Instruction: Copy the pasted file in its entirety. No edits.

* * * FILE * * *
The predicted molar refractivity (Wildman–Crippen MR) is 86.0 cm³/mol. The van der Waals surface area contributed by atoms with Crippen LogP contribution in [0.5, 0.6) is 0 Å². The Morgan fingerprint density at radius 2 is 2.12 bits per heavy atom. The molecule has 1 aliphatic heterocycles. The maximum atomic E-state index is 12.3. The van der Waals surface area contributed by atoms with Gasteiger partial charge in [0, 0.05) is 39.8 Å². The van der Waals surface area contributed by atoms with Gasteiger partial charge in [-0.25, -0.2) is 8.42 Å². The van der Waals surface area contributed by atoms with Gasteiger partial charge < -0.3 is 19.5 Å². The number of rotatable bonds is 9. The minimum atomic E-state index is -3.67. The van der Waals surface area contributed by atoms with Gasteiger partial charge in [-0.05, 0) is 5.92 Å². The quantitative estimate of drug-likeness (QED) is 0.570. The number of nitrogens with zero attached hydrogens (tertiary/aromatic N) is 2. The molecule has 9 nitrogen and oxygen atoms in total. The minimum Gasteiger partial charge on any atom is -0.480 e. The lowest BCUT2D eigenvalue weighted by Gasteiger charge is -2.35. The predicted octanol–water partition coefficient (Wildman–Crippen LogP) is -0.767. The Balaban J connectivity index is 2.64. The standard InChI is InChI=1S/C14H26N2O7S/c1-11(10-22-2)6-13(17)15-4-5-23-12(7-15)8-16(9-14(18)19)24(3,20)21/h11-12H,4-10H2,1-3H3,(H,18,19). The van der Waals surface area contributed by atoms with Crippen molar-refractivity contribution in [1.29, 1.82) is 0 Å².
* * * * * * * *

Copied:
The predicted molar refractivity (Wildman–Crippen MR) is 86.0 cm³/mol. The van der Waals surface area contributed by atoms with Crippen LogP contribution in [0.5, 0.6) is 0 Å². The Morgan fingerprint density at radius 2 is 2.12 bits per heavy atom. The molecule has 1 aliphatic heterocycles. The maximum atomic E-state index is 12.3. The van der Waals surface area contributed by atoms with Gasteiger partial charge in [0, 0.05) is 39.8 Å². The van der Waals surface area contributed by atoms with Gasteiger partial charge in [-0.25, -0.2) is 8.42 Å². The van der Waals surface area contributed by atoms with Gasteiger partial charge < -0.3 is 19.5 Å². The number of rotatable bonds is 9. The minimum atomic E-state index is -3.67. The van der Waals surface area contributed by atoms with Gasteiger partial charge in [-0.05, 0) is 5.92 Å². The quantitative estimate of drug-likeness (QED) is 0.570. The number of nitrogens with zero attached hydrogens (tertiary/aromatic N) is 2. The molecule has 9 nitrogen and oxygen atoms in total. The minimum Gasteiger partial charge on any atom is -0.480 e. The lowest BCUT2D eigenvalue weighted by Gasteiger charge is -2.35. The predicted octanol–water partition coefficient (Wildman–Crippen LogP) is -0.767. The Balaban J connectivity index is 2.64. The standard InChI is InChI=1S/C14H26N2O7S/c1-11(10-22-2)6-13(17)15-4-5-23-12(7-15)8-16(9-14(18)19)24(3,20)21/h11-12H,4-10H2,1-3H3,(H,18,19). The van der Waals surface area contributed by atoms with Crippen molar-refractivity contribution in [1.29, 1.82) is 0 Å².